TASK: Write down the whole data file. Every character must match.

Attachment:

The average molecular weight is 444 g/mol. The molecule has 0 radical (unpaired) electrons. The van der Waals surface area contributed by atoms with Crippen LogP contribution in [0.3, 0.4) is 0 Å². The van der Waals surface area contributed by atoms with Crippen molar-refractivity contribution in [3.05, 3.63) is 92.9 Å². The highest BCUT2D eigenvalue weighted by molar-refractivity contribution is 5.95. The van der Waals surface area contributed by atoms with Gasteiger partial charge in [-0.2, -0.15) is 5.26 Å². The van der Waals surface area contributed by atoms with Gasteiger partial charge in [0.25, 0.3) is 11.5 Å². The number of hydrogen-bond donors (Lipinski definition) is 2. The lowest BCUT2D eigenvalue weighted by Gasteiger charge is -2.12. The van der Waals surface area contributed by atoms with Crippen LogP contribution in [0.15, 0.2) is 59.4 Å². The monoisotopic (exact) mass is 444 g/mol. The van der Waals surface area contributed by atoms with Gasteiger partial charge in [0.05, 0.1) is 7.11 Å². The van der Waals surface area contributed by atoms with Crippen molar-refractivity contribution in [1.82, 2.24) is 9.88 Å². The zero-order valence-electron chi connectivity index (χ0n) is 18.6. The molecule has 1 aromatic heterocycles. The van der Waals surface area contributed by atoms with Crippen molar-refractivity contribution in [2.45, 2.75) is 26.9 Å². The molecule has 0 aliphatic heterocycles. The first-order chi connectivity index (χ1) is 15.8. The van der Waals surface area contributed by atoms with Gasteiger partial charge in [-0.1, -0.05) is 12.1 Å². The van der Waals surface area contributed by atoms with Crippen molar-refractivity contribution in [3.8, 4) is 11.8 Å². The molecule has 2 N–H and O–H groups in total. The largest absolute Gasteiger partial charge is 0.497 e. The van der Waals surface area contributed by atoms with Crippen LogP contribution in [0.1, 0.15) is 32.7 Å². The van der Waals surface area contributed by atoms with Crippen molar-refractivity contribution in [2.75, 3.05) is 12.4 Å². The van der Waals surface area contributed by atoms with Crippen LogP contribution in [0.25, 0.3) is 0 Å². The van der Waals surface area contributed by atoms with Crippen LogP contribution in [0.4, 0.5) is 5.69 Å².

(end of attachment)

The average molecular weight is 444 g/mol. The molecule has 0 radical (unpaired) electrons. The van der Waals surface area contributed by atoms with Crippen LogP contribution in [0.3, 0.4) is 0 Å². The van der Waals surface area contributed by atoms with Crippen molar-refractivity contribution in [3.05, 3.63) is 92.9 Å². The highest BCUT2D eigenvalue weighted by molar-refractivity contribution is 5.95. The van der Waals surface area contributed by atoms with Gasteiger partial charge in [-0.2, -0.15) is 5.26 Å². The van der Waals surface area contributed by atoms with Gasteiger partial charge in [0.25, 0.3) is 11.5 Å². The number of hydrogen-bond donors (Lipinski definition) is 2. The lowest BCUT2D eigenvalue weighted by Gasteiger charge is -2.12. The van der Waals surface area contributed by atoms with Crippen LogP contribution in [0.15, 0.2) is 59.4 Å². The monoisotopic (exact) mass is 444 g/mol. The van der Waals surface area contributed by atoms with Gasteiger partial charge in [0.05, 0.1) is 7.11 Å². The van der Waals surface area contributed by atoms with Crippen molar-refractivity contribution in [1.82, 2.24) is 9.88 Å². The zero-order valence-electron chi connectivity index (χ0n) is 18.6. The molecule has 1 aromatic heterocycles. The van der Waals surface area contributed by atoms with Crippen molar-refractivity contribution in [2.45, 2.75) is 26.9 Å². The molecule has 0 aliphatic heterocycles. The first-order chi connectivity index (χ1) is 15.8. The van der Waals surface area contributed by atoms with Gasteiger partial charge in [-0.1, -0.05) is 12.1 Å². The van der Waals surface area contributed by atoms with Crippen molar-refractivity contribution in [3.8, 4) is 11.8 Å². The molecule has 2 N–H and O–H groups in total. The largest absolute Gasteiger partial charge is 0.497 e. The van der Waals surface area contributed by atoms with Crippen LogP contribution in [0.1, 0.15) is 32.7 Å². The van der Waals surface area contributed by atoms with Crippen molar-refractivity contribution in [2.75, 3.05) is 12.4 Å². The van der Waals surface area contributed by atoms with Crippen LogP contribution in [0.25, 0.3) is 0 Å². The van der Waals surface area contributed by atoms with Crippen LogP contribution in [0.4, 0.5) is 5.69 Å².